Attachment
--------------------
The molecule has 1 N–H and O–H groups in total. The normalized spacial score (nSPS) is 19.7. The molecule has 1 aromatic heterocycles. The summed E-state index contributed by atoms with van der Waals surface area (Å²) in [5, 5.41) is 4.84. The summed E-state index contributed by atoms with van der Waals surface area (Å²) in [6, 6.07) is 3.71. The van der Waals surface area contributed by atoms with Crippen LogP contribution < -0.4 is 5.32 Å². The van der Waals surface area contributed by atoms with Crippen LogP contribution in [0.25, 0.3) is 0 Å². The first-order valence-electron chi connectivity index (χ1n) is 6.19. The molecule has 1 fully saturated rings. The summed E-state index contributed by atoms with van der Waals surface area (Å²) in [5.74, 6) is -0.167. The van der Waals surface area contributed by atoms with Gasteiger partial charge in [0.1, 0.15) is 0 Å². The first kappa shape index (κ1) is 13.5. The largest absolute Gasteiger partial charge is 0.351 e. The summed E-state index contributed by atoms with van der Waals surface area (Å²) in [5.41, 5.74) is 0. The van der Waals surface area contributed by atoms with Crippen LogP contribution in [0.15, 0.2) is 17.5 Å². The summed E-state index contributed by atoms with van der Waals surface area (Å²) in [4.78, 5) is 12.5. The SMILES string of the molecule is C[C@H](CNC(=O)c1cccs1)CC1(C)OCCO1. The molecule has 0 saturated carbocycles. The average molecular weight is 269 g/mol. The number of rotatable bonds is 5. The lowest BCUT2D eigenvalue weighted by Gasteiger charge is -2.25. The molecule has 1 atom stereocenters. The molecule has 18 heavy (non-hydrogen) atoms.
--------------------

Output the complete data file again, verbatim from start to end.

The molecule has 1 N–H and O–H groups in total. The normalized spacial score (nSPS) is 19.7. The molecule has 1 aromatic heterocycles. The summed E-state index contributed by atoms with van der Waals surface area (Å²) in [5, 5.41) is 4.84. The summed E-state index contributed by atoms with van der Waals surface area (Å²) in [6, 6.07) is 3.71. The van der Waals surface area contributed by atoms with Crippen LogP contribution < -0.4 is 5.32 Å². The van der Waals surface area contributed by atoms with Crippen LogP contribution in [0.25, 0.3) is 0 Å². The first-order valence-electron chi connectivity index (χ1n) is 6.19. The molecule has 1 fully saturated rings. The summed E-state index contributed by atoms with van der Waals surface area (Å²) in [5.74, 6) is -0.167. The van der Waals surface area contributed by atoms with Gasteiger partial charge in [0.1, 0.15) is 0 Å². The first kappa shape index (κ1) is 13.5. The largest absolute Gasteiger partial charge is 0.351 e. The summed E-state index contributed by atoms with van der Waals surface area (Å²) in [5.41, 5.74) is 0. The van der Waals surface area contributed by atoms with Crippen LogP contribution in [0.15, 0.2) is 17.5 Å². The summed E-state index contributed by atoms with van der Waals surface area (Å²) in [4.78, 5) is 12.5. The SMILES string of the molecule is C[C@H](CNC(=O)c1cccs1)CC1(C)OCCO1. The molecule has 0 saturated carbocycles. The average molecular weight is 269 g/mol. The number of rotatable bonds is 5. The lowest BCUT2D eigenvalue weighted by Gasteiger charge is -2.25. The molecule has 1 atom stereocenters. The molecule has 18 heavy (non-hydrogen) atoms.